Last week’s sherry extravaganza Copa Jerez 2021 culminated in the final of the international sherry-pairing competition, with Belgium’s chef/ sommelier duo from Paul de Pierre winning the coveted top prize. The standard and inventiveness of this ninth edition of the biannual event was staggering, writes David Kermode, who also attended the event’s conference on key future developments in the world of sherry, visited estates, gala dinners and tasted… well, quite a lot of sherry actually.
“Panel discussions included the significant changes to the DO rules governing sherry, coming into force next year subject to approval by the European Commission, permitting non-fortified Sherry for the first time,” writes Kermode.
In its ninth year, the biennial Copa Jerez 2021 – a gastronomic sherry pairing contest – was declared to be “the most groundbreaking and ambitious yet” by the head judge as the Belgian team took the title for the first time, for a pairing menu described as “classic, yet creative.”
Josep Roca, the sommelier and co-owner of the triple-Michelin-starred El Cellar de Can Roca, presided over an august – and exclusively male – panel of six international judges, also comprising accomplished London restaurateur José Pizarro; Quique Dacosta, owner and chef at the eponymous three-starred restaurant and two-starred El Poblet; Andreas Larsson, named the World’s Best Sommelier in 2007; Peer Holm, President of the German Association of Sommeliers and leading Spanish food critic, José Carlos Capel.
If the esteemed names sitting behind the judging table on the stage of the Teatro Villamarta were not terrifying enough, then the challenge of creating a three course meal, paired to different styles of sherry, in a space at the back of the stage scarcely big enough to manoeuvre a pantomime cow must have been all the more intimidating. Nerves were jangling.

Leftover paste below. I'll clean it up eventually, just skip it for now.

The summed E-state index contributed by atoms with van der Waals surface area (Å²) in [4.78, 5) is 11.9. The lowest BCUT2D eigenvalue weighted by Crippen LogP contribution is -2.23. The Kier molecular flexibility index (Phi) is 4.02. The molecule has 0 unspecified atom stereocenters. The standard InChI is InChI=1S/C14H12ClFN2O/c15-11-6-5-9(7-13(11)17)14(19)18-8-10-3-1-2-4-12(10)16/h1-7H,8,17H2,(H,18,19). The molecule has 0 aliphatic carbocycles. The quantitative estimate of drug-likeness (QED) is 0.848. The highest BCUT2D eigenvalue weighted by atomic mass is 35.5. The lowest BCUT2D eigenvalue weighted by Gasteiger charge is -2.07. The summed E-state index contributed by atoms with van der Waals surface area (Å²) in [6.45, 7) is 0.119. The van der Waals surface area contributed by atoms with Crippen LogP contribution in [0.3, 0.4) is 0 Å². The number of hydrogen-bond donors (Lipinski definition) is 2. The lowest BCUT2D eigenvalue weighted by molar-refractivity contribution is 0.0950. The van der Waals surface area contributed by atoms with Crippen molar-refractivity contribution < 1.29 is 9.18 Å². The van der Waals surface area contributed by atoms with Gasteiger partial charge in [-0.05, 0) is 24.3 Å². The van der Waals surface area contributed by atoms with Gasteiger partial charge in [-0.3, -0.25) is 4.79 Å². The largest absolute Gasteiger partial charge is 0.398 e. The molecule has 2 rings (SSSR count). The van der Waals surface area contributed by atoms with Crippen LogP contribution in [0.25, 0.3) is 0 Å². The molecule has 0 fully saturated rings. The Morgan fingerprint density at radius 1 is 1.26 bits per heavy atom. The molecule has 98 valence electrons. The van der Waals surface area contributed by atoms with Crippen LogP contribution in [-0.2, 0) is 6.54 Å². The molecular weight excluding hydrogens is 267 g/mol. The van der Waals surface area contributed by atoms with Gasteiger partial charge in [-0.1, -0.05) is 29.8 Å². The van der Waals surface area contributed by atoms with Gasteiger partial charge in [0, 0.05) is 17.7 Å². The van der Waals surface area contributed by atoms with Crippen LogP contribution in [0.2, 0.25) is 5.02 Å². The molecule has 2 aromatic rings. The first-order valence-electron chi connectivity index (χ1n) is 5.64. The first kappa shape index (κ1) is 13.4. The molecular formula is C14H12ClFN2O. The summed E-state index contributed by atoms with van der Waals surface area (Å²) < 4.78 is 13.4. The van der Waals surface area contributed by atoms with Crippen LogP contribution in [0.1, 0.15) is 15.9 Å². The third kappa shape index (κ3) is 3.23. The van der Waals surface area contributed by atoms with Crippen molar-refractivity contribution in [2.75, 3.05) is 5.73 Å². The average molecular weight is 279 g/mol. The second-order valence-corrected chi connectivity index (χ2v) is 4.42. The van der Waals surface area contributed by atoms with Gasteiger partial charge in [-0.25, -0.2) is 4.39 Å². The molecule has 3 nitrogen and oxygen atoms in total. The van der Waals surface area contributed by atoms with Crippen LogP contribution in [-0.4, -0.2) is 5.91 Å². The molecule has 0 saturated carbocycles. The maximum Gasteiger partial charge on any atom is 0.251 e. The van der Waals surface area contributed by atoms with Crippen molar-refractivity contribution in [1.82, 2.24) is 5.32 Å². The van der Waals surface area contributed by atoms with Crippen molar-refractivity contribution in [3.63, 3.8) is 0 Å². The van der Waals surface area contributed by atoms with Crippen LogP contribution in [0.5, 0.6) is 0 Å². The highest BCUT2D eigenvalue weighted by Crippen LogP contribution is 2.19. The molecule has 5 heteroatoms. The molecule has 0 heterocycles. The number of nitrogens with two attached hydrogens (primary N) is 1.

After an unanimous verdict from the judging panel, the Belgian team, sommelier Paul-Henri Cuvelier and chef Fabian Bell of Paul de Pierre in Maarkedal, took home the trophy, as well as the awards for best sommelier and best chef, for a menu that began with mackerel, dashi, chorizo, artichoke, pak choi and lovage oil, paired with Fino Viña Corrales from Bodegas San Francisco. For the main, lamb, hazelnut, celeriac and sesame purée, zucchini flower stuffed with Manchego, shiitake mushrooms and rosemary-infused potato confit was matched with an Oloroso from Bodegas Gutierrez Colosia, while the meal was rounded off with a pudding of pear in tobacco and spice syrup, lemon cream and goat’s cheese ice cream, accompanied by Medium Old Harvest from Bodegas Ximénez-Spinola.
Of the victorious duo’s meal, Roca said: “in so many ways it was a classic proposal, but with an ability to reinterpret the scene, both on the plate and in the glass,” adding that “this year’s contest was of an extraordinarily high level. We were amazed by the depth of knowledge that each of the participants had of the wineries, of all the aspects involved in food and wine pairing and also about the current trends in gastronomy and how to match them with sherry wines.”
In all, eight teams took to the stage, each a duo of chef and sommelier who had already won their national heats, with 55 minutes to cook, present and correctly serve their three-course meals, being judged on each element. Though ostensibly a pairing contest, the Copa Jerez is also about presentation skills, not least demonstrating an innate understanding of the matching potential of sherry. Much like Masterchef the Professionals on the telly, the ambition is stratospheric, the time tight and the tension palpable.